IRS Proposes Rules to Govern New Small Business Deduction

Associated Press |

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NEW YORK (AP) — Small business owners have gotten more information about a new tax break many will get, with the IRS issuing proposed regulations that explain the deduction for qualified business income and which company owners can claim it.

Some of the new details include how to handle a spouse's income, whether side businesses qualify, and the rules for losses in one or more businesses.

Under the new tax law, many owners can deduct 20 percent of their qualified business income, up to a ceiling that's equal to 20 percent of their taxable income minus capital gains. Qualified business income is earned from a company operated as a sole proprietorship, partnership or S corporation. These businesses are known as pass-throughs because the company income "passes through" to owners' 1040 forms, where it is reported to the IRS.

Business owners of any kind can get the full 20 percent deduction as long as their taxable income — which includes earnings outside their companies — is no more than $157,500 for an individual and $315,000 for a married couple filing jointly. Even if the owner's spouse has income from outside the business — for example, being employed in a different field or industry — that income is part of the calculations to determine whether an owner can take a qualified business income deduction.

If owners' taxable income is above the $157,500 or $315,000 threshold, they may get a partial deduction. The computations needed to determine a partial deduction are complex and affected by how much the business pays its employees and the value of some of its property.

However, owners whose companies are what's called a specified service trade or business — for example, health providers, attorneys, accountants or consultants — have no deduction if their taxable income is more than $207,500 for an individual or $415,000 for a married couple.

The proposal also provides details about how owners and tax preparers should treat a number of situations. For example, if an owner's business loses money, there is no deduction in the current tax year, but the owner can carry the loss forward to the next year. If an owner has multiple businesses and one or more lose money, that loss is used to offset income in the other business or businesses.

It's possible for owners with several businesses to have qualified income from one or more but not from others. For example, if a doctor has a side business designing and manufacturing medical devices or dietary supplements, his income levels may prevent him from getting a deduction for his practice, but he might still be able to get one for his manufacturing company.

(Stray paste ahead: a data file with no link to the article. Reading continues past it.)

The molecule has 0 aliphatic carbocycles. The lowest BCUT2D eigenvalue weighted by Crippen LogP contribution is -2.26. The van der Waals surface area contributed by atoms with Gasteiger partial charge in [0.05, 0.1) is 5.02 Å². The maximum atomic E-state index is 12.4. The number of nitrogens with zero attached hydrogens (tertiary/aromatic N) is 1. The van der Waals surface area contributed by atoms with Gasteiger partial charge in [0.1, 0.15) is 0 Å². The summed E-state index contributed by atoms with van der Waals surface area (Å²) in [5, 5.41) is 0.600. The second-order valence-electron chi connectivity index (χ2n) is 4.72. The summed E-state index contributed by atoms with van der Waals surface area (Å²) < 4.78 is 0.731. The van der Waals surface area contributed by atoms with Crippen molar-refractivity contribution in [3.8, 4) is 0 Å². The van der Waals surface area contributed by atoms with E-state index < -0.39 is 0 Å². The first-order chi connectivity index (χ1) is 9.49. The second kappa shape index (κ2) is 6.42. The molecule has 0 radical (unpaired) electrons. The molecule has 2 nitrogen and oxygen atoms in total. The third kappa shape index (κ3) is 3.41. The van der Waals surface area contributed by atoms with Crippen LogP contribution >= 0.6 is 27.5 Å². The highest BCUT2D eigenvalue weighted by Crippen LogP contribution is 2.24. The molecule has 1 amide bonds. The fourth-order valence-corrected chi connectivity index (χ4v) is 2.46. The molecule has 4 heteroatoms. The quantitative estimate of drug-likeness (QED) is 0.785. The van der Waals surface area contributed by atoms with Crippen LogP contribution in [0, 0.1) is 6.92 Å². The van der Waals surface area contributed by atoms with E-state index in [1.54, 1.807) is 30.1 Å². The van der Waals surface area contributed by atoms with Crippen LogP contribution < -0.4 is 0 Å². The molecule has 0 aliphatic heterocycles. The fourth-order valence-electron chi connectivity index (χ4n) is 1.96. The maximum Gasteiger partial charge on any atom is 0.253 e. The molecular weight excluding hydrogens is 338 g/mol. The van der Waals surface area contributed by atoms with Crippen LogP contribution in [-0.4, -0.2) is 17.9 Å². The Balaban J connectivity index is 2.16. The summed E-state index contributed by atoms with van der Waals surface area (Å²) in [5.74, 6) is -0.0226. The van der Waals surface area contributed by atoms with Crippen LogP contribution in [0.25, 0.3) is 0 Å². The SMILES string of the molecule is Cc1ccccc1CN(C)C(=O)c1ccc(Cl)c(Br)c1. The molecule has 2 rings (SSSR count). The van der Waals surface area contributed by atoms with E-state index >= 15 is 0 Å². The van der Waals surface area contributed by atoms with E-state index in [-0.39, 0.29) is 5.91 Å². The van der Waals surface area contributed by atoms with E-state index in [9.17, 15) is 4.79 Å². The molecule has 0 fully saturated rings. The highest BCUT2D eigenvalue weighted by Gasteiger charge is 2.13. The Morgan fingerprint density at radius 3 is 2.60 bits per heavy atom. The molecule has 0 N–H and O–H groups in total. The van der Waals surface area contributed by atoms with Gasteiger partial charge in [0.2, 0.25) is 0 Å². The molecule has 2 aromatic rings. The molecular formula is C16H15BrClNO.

The proposed regulations will not become official until after the IRS has received comments about them and they have been published in the Federal Register, www.federalregister.gov . Meanwhile, the IRS says taxpayers can rely on the proposed regulations for guidance about the deduction.

Many owners will need to consult a tax professional to determine how large a deduction they can take. The IRS website has information about the regulations as well as frequently asked questions including some examples of how the deduction is computed at https://bit.ly/2vwgkPx .

SMALL BUSINESS IN BRIEF

—Optimism at small businesses is growing along with the economy. The Wells Fargo/Gallup Small Business Index, compiled from a survey of 604 owners, has reached 118 in the third quarter, up from 106 in the second quarter. An index measuring owners' expectations for the future rose to 66 from 61.

Thirty-five percent of the owners said they plan to add jobs in the next 12 months, up from 31 percent.

—Retirement is the biggest reason owners are putting their companies on the block. That's the finding of a survey of brokers who handle sales of businesses; the survey was conducted by researchers at Pepperdine University's Graziadio School of Business and two industry groups, the International Business Brokers Association and the M&A Source.

Retirement was cited by nearly a third of owners who sold their companies for prices under $500,000. But it was the reason cited by roughly half the owners of companies with higher price tags.

For more small business news, insights and inspiration, sign up for our free weekly newsletter here: http://discover.ap.org/ssb

Follow Joyce Rosenberg at www.twitter.com/JoyceMRosenberg . Her work can be found here: https://apnews.com/search/joyce%20rosenberg

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